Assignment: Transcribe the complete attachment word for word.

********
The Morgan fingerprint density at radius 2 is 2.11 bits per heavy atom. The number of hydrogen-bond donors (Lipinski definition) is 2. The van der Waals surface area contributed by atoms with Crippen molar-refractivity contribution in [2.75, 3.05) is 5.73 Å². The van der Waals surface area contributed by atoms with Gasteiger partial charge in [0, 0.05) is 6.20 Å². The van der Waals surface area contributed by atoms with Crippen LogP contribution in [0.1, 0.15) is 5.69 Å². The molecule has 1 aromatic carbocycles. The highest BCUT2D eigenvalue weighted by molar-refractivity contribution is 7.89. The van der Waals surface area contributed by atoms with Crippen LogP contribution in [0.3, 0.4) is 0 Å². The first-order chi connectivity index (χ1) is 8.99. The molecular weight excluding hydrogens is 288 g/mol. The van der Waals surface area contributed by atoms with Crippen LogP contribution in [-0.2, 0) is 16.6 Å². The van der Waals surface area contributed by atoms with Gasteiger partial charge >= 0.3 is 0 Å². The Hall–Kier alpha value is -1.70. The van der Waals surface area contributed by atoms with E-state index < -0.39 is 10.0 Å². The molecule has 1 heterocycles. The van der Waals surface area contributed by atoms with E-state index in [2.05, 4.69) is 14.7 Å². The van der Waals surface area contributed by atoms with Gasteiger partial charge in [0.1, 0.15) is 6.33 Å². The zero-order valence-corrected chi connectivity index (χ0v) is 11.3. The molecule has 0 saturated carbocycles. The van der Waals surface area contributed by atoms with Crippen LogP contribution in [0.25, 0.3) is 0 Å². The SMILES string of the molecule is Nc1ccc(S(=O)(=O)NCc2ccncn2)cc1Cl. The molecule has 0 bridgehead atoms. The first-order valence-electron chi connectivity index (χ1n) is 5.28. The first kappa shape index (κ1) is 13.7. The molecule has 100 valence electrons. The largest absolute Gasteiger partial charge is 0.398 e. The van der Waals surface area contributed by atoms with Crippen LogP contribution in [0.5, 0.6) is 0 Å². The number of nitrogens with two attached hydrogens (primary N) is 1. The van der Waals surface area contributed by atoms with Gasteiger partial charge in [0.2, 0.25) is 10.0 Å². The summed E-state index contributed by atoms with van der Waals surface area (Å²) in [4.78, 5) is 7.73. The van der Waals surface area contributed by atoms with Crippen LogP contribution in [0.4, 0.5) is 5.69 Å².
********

The Morgan fingerprint density at radius 2 is 2.11 bits per heavy atom. The number of hydrogen-bond donors (Lipinski definition) is 2. The van der Waals surface area contributed by atoms with Crippen molar-refractivity contribution in [2.75, 3.05) is 5.73 Å². The van der Waals surface area contributed by atoms with Gasteiger partial charge in [0, 0.05) is 6.20 Å². The van der Waals surface area contributed by atoms with Crippen LogP contribution in [0.1, 0.15) is 5.69 Å². The molecule has 1 aromatic carbocycles. The highest BCUT2D eigenvalue weighted by molar-refractivity contribution is 7.89. The van der Waals surface area contributed by atoms with Crippen LogP contribution in [0.3, 0.4) is 0 Å². The first-order chi connectivity index (χ1) is 8.99. The molecular weight excluding hydrogens is 288 g/mol. The van der Waals surface area contributed by atoms with Crippen LogP contribution in [-0.2, 0) is 16.6 Å². The van der Waals surface area contributed by atoms with Gasteiger partial charge >= 0.3 is 0 Å². The Hall–Kier alpha value is -1.70. The van der Waals surface area contributed by atoms with E-state index < -0.39 is 10.0 Å². The molecule has 1 heterocycles. The van der Waals surface area contributed by atoms with E-state index in [2.05, 4.69) is 14.7 Å². The van der Waals surface area contributed by atoms with Gasteiger partial charge in [0.1, 0.15) is 6.33 Å². The zero-order valence-corrected chi connectivity index (χ0v) is 11.3. The molecule has 0 saturated carbocycles. The van der Waals surface area contributed by atoms with Crippen LogP contribution in [0.25, 0.3) is 0 Å². The SMILES string of the molecule is Nc1ccc(S(=O)(=O)NCc2ccncn2)cc1Cl. The molecule has 0 bridgehead atoms. The first-order valence-electron chi connectivity index (χ1n) is 5.28. The first kappa shape index (κ1) is 13.7. The molecule has 100 valence electrons. The largest absolute Gasteiger partial charge is 0.398 e. The van der Waals surface area contributed by atoms with Crippen LogP contribution in [0.5, 0.6) is 0 Å². The number of nitrogens with two attached hydrogens (primary N) is 1. The van der Waals surface area contributed by atoms with Gasteiger partial charge in [0.2, 0.25) is 10.0 Å². The summed E-state index contributed by atoms with van der Waals surface area (Å²) in [4.78, 5) is 7.73. The van der Waals surface area contributed by atoms with Crippen LogP contribution in [0.4, 0.5) is 5.69 Å².